Hypothermia can be worse in wet and windy conditions and through exposure to cold water. The human body will lose heat 25 times faster in water. Even a person standing in their local indoor swimming pool could be in a life threatening state in little over three hours.

Usually moderate conditions of 10°C would be comfortable for most individuals, but bring in the wind and rain and a person can become hypothermic. It’s useful to be able to spot the symptoms and then incorporate a treatment plan.

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Prevention

It’s easier said than done but the best way to avoid hypothermia is to fully prepare for the activity / work that is to be carried out. Factors to consider include:

  • Wear suitable clothing eg full waterproofs;
  • Always have spare clothing in case of cold water exposure;
  • Always notify people where you are and when you will be back; and
  • Carry flotation devices when out in open water.

Symptoms

Mild symptoms of hypothermia include shivering (which cannot be controlled), loss of complex motor function, and a cold appearance to the skin. Casualties may also appear more irritable and become withdrawn.

In moderate to severe cases the casualty may lose fine motor control (eg fastening a zip), display violent shivering, and display irrational behaviour. During the latter stages a person may lie motionless, have muscle rigidity and drift into unconsciousness.

Remember - Look out for the “UMBLES” - stumbles, fumbles, mumbles & grumbles. These signs show worsening motor control.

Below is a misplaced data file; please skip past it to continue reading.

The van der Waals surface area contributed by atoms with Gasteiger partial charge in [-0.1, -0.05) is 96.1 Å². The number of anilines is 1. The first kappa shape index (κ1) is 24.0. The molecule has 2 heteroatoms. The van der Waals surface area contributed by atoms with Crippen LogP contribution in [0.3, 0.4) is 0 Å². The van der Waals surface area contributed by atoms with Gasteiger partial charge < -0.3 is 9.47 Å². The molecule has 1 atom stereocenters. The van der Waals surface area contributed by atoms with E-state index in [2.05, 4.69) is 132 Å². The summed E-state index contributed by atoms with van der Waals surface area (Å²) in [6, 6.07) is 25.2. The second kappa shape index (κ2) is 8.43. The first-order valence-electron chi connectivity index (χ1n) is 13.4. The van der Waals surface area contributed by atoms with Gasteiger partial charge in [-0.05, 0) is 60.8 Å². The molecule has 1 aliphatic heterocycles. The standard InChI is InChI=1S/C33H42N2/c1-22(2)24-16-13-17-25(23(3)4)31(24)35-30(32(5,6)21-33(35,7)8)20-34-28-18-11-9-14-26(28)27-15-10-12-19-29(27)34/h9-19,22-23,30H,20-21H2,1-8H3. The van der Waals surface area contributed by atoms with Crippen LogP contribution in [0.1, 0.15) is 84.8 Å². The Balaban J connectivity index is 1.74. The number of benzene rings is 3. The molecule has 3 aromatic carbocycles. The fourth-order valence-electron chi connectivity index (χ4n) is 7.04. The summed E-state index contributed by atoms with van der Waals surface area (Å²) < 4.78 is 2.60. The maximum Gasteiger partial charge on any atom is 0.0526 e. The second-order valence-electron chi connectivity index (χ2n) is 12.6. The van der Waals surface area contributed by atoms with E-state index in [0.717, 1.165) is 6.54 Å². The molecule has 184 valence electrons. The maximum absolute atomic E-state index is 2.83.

Treatment (Mild)

Mild hypothermia can quite often be treated by a first aider at the scene, and the casualty should go on to make a full recovery. However this is presuming that they will no longer be exposed to the conditions that caused the initial hypothermia. Consider the following four step protocol when treating mild cases:

  1. Where possible take shelter in a warm room;
  2. Change the casualty into dry clothes;
  3. Give the casualty warm drinks (non alcoholic) and sugary snacks; and
  4. Monitor for signs of improvement, and seek medical attention when in doubt.

Treatment (Moderate - Severe)

Mild hypothermia when left untreated can develop into a life threatening condition. When mild cases cannot be dealt with the first aid treatment protocol differs:

  1. Contact the emergency services stating your location;
  2. Completely dry the casualty;
  3. Give warm drinks with sugar dissolved inside;
  4. Place in a wrap of blankets / sleeping bags;
  5. Warm the casualty slowly with heat pads / hot water bottles under their armpits, next to the neck and near the groin; and
  6. Prepare for Basic Life Support if the casualty stops breathing.

Remember - Do not give them any food (solids) as their stomach could be shutting down